During the 1950s to early 1970s Compton city was a commercial district for many companies; in the late 70s Compton began a major shift change, robberies and constant gang violence spread from Los Angeles to Compton. The main criminals on the street were the Bloods and Crips; thus, business moved and avoided problems (Camarillo, 1991, p. 79). During the late 80s early 90s Mayor Omar Bradley helped Compton metamorphosized slowly; he implemented a new Compton Town Center welcomed the blue line railroad in Los Angeles to run through Compton (Camarillo, 1991, p. 79).

These positives steps lead to the current theme of the city called “Birthing a New Compton. ” This is the phrase many residents, business owners, and members of the city council said in the community immersion. The Salvation Army representatives explained the backbone of the theme is to restore pride, quality of life and economic growth in the city and its residents. Community Structure Compton has a main political body that comprises of Eric J. Perrodin, Mayor, Janna Zurita, Councilwoman District 1, Lillie Dobson, Councilwoman District 2, Yvonne Arceneaux, Councilwoman District 3, and Dr.

Willie O. Jones, Councilman District 4. Walking through the streets of Compton interviewing people, the question how they feel about their political leaders? Loraine, a community activist, stated, “I’ve been waiting for the city council to do the right thing for 40 years. ” After interviewing several people on the street, one concluded, the city council is not very well liked, and the council has yet to create good paying jobs in the city. On the other hand, the meeting with Dr. Willie O. Jones and other representatives of the city viewed the Compton as having well-paying jobs.

On a side note, through observation, the city has approximately 50% or more of population that is Hispanic or Latino and no representation seemed to be present on the city council. Churches in this community are central social structures that symbolize hope for the people of Compton. Many of the working peoples no matter status or position in the community, such as a business owner, cahier clerk, or a security guard they had a Christian based outlook on life. The repeating theme, from people interviewed on the street, was no matter what happened or is occurring in Compton never lose your faith in Jesus Christ.

Some people who were dependent on welfare explained the assistance was not enough and help to get a job was decent but getting a job means getting a low paying job and one could not survive on this job alone. According to Seccombe (2011) welfare was established in 1935 and originally called Aid to Dependent Children (ADC) and the primary focus was single mothers (p. 29). Today, many single mothers may need help from government agencies, but with support from entities, such as friends, churches, and neighbors that are interconnected single parents are able to survive. Community Characteristics In the city hall meeting Dr.

Jones and city representatives stated Compton was recently designated as an “entrepreneurial hot spot. ” The city’s Planning and Economic Development department provides a business assistance program consisting of a comprehensive mix of resources to small business owners and entrepreneurs (City of Compton, 2011). Indeed one may deduce Compton is a business hot spot, as one walked the streets of the city it was obvious per the signs reputable stores catered to the residents of the community. Noted stores, such as Target, Home Depot, Starbucks, Best Buy, and The Burlington Coat Factory; in addition, Derek R.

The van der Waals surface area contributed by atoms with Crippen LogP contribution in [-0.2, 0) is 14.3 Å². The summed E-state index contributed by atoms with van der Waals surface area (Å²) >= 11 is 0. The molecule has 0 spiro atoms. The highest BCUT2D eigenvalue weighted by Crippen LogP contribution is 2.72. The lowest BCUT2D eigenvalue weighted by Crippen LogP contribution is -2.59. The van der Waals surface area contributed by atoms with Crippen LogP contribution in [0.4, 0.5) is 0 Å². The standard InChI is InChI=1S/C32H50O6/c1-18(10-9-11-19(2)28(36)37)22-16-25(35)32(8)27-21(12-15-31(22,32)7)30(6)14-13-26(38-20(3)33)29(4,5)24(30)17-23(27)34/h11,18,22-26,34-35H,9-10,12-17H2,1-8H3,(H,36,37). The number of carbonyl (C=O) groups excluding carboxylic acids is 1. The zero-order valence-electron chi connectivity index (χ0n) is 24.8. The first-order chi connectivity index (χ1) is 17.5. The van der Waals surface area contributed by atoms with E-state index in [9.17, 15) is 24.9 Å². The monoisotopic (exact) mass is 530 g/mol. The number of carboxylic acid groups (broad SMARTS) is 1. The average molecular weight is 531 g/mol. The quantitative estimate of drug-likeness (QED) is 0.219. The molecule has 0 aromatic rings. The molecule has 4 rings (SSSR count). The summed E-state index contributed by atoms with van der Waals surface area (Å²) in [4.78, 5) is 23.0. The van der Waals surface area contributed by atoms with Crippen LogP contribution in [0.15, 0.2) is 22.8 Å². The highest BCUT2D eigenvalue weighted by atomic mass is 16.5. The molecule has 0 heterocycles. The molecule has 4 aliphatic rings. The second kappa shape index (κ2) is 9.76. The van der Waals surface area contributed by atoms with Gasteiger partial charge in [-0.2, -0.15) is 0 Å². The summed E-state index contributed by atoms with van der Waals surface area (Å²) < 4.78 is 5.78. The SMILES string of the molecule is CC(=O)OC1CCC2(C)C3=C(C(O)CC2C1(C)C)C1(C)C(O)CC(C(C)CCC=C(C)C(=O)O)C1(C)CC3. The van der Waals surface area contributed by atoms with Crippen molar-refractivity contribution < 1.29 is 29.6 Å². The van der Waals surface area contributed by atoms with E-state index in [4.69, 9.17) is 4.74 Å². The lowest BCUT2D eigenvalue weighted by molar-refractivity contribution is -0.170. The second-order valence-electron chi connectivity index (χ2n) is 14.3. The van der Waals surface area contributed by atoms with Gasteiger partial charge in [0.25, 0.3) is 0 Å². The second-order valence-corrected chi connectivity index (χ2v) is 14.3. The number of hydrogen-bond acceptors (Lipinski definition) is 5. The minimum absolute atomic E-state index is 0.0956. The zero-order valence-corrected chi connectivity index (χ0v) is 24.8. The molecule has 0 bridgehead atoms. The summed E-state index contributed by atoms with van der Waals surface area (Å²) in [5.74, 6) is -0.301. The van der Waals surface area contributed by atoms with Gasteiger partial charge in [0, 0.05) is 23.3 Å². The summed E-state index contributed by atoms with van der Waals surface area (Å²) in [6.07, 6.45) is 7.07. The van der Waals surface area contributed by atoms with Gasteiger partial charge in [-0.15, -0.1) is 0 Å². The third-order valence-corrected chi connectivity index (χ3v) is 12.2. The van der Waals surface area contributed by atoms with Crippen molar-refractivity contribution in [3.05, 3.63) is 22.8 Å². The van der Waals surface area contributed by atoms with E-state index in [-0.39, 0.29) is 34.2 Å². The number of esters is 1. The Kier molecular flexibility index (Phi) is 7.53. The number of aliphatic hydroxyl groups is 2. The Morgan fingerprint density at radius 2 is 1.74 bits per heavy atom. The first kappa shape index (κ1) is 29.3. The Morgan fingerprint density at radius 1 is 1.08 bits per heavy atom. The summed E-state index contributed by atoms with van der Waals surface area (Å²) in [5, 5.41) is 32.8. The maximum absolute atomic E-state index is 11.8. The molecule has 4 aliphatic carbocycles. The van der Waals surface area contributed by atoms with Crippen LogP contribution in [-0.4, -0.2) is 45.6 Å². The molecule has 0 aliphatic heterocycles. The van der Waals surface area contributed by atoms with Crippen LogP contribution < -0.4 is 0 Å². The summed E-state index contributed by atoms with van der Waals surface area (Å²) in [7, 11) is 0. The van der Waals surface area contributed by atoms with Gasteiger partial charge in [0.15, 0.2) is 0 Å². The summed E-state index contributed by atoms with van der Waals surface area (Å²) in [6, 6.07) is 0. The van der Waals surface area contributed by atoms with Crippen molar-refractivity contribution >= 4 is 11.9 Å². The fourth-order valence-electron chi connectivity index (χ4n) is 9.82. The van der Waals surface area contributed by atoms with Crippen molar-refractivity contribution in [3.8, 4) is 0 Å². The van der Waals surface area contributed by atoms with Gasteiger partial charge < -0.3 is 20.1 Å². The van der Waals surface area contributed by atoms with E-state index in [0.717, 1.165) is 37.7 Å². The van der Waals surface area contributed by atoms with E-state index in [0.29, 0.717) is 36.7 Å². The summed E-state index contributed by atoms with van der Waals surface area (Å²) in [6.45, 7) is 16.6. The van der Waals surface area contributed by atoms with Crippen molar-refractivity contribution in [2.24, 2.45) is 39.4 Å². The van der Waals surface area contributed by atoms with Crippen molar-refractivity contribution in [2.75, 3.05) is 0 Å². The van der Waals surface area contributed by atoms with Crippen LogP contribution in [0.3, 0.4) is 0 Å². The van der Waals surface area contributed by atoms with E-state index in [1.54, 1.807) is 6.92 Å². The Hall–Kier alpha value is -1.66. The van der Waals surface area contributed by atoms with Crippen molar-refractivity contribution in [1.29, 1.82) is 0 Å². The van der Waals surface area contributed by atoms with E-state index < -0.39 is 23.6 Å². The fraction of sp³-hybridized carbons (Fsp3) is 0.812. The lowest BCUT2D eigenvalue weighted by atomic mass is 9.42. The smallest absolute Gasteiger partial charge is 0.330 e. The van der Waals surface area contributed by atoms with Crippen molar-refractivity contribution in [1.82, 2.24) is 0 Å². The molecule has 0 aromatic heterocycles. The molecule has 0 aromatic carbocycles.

Hull, Planning and Economic Development, director expressed at the city hall meeting that the grocery chains Ralphs and Food 4 Less, subsidiaries of Krogers, is headquartered in Compton, and Gelson’s Market, a subsidiary of Arden Group, Inc. , is also established in Compton. As mentioned before Dr. Jones emphasized education is a priority for him and to partner up with schools for the benefit of children resonated in one’s mind. To partner with the schools he will probably have to take into account the large-scale task it demands.

The Compton Unified School District (CUSD) provides public education for grades K-12; the district is comprised of 24 elementary schools, eight middle schools, three high schools, and one adult school, which also serves as an alternative school and El Camino Compton Education Center offer community college courses for those seeking to enter a four-year degree program (City of Compton, 2011). An important characteristic of Compton is many of the social services provided with in the community come from the Salvation Army, churches, and the cities’ court provides help in properly filling out legal documents.

Despite all the help Compton’s residents have it is not enough, the issues and problems the city deals with is also their weakness. Poverty and education are the leading problems that become Compton’s weaknesses. Other issue this community must address is the prostitution, and awareness of the major cultural change occurring in the city. Conclusion This community immersion provided an atmosphere for first-year students, at USC, to meet their new classmates, faculty, and administrative staff members in a relaxed and informal setting.

Social workers must be aware of the types of communities that exist in societies because a macro-level intervention is the correct approach to a need or a problem. The community immersion at city hall revealed that community politicians, citizens, and the agencies that provide social services, all perceive the cities needs and solutions differently. Thus, as one prepares to be a future social worker, helping a community encompasses awareness of cultural history, focus on the challenges communities present, and be extremely resourceful, especially when it comes to money for public use.